What Does It Take To Become A Firefighter?

This article informs us on the skills needed to become a firefighter, and how the application process works for any hopeful firefighters.

by Carly Frances 4 years ago

Jon Southgate is a Station Commander, his role being that of Deputy District Commander of the South District of Suffolk’s Fire & Rescue Service

suffolk fire and rescue

Hello again, by the time you read this, we’ll be in full swing with our first recruitment campaign for full-time Firefighter posts for around 10 years, so I thought I’d use the opportunity to explain just what it takes to do the role! 

As you can imagine, competition is intense and only the best applications get through the various sifts. Last time we ran the process, we received around 3,500 applications! Below I’ll include some tips on what to consider if you find yourself applying for a job. We’re seeking applicants with a Level 2 qualification in English and Maths, evidence of good fitness and teamworking skills, plus:-

  • Commitment to Diversity and Integrity
  • Openness to Change
  • Confidence and Resilience
  • Working with Others
  • Effective Communication
  • Commitment to Development
  • Problem Solving
  • Situational Awareness
  • Commitment to Excellence
  • Planning and Implementing

We ask evidence around those personal qualities and attributes in the form of 1/ What was the situation? 2/ What did you do? 3/ What was the outcome? and we need an example under each heading to demonstrate full understanding. 

Now, whilst we seek all of the above, a Firefighter also has to be pretty good at working under pressure, working at heights, working with casualties, working in water, working with animals, have an understanding of chemistry, an understanding of human physiology, be compassionate, follow orders, be good at working with other agencies, understand the elements of combustion…to name a few additional skills!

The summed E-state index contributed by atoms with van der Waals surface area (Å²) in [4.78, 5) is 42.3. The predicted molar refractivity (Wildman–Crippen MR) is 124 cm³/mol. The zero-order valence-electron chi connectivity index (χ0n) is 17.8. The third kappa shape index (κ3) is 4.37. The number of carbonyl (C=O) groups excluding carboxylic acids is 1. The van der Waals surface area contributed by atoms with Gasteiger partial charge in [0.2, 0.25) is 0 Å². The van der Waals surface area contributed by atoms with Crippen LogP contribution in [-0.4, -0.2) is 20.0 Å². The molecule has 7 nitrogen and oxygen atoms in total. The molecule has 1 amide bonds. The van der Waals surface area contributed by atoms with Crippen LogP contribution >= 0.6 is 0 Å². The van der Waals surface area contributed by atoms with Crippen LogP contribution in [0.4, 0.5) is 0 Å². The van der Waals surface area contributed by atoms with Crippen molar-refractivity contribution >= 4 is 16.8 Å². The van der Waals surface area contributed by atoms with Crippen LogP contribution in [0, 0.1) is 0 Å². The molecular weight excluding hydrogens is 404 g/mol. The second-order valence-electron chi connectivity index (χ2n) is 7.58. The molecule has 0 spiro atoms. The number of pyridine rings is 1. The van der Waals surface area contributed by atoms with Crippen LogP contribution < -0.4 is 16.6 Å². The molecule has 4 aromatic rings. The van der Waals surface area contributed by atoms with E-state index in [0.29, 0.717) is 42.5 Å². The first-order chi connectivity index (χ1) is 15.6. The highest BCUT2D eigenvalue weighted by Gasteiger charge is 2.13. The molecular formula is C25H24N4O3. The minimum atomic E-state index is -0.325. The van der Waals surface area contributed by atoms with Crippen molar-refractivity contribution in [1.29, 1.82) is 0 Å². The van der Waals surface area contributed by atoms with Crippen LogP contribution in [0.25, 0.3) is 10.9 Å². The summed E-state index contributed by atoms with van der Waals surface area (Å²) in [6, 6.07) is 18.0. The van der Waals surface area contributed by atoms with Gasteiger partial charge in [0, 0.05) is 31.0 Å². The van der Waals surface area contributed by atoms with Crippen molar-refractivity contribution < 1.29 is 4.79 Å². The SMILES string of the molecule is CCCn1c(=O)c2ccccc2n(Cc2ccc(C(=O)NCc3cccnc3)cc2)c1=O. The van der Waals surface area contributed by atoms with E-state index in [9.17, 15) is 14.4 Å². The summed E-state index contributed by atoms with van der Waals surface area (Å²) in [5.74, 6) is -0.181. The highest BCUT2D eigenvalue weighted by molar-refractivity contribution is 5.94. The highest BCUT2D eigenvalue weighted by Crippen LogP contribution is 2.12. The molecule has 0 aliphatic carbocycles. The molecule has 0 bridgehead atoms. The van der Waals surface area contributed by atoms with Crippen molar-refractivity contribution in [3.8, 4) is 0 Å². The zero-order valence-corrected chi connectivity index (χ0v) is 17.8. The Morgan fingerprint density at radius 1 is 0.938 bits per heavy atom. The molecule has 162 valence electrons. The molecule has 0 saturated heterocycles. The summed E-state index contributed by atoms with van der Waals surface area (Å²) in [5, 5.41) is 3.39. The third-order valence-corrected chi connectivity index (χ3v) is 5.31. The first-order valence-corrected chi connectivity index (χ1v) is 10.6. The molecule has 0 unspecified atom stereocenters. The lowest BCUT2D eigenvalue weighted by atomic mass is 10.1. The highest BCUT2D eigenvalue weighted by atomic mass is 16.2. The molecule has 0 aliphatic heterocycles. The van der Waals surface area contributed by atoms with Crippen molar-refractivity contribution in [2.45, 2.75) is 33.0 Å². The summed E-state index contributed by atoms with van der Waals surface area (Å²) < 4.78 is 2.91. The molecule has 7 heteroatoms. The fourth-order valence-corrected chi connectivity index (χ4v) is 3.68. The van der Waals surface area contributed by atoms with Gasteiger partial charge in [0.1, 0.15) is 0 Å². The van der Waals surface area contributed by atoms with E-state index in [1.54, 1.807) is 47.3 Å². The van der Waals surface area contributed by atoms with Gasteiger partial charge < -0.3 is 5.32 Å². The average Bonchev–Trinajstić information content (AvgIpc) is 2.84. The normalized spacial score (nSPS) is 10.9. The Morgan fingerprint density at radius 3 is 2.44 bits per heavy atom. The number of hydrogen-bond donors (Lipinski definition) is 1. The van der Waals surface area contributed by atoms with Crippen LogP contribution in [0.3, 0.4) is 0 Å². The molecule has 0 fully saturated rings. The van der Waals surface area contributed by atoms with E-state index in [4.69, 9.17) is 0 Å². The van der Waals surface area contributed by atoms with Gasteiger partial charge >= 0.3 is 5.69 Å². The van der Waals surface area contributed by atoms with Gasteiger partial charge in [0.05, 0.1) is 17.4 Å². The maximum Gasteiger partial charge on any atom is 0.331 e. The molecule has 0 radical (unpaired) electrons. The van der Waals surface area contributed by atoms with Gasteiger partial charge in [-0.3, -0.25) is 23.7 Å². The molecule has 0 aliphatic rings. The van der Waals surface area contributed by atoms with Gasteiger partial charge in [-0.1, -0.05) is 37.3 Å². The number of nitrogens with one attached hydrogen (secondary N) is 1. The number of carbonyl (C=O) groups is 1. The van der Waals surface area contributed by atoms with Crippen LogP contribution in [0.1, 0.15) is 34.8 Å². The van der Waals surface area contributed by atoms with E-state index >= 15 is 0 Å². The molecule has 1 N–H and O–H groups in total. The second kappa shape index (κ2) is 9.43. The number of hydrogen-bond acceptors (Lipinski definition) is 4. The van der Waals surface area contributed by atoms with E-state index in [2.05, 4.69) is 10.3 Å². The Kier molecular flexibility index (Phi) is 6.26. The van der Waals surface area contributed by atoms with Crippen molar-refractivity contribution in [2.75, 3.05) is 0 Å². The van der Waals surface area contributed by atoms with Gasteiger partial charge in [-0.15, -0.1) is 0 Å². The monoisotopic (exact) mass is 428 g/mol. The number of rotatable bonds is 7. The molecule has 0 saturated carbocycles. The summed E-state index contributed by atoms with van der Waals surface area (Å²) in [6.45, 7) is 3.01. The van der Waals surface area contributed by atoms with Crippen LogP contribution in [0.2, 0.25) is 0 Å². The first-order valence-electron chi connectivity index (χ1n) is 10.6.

All of the above are relevant skills for both full-time and part-time Firefighters; because everyone does the same job (although some stations / crews have specific specialisms) so evidence on an application really does have to stand out!

If you’re completing an application or putting a CV together, make sure you give yourself full credit for your achievements. Most of us will say “we did this or we did that”, but don’t be shy in claiming what you specifically have done; remember, a career may depend on what you write!

I’d strongly advise you to do some research on how best to complete an application, run it by someone before you submit it – but above all, read questions through twice so you fully understand what is being asked – we all know what we mean, but getting that message across is a real art!

The main aim of your application is to make an employer think “wow, we really must have this person in our organisation!!”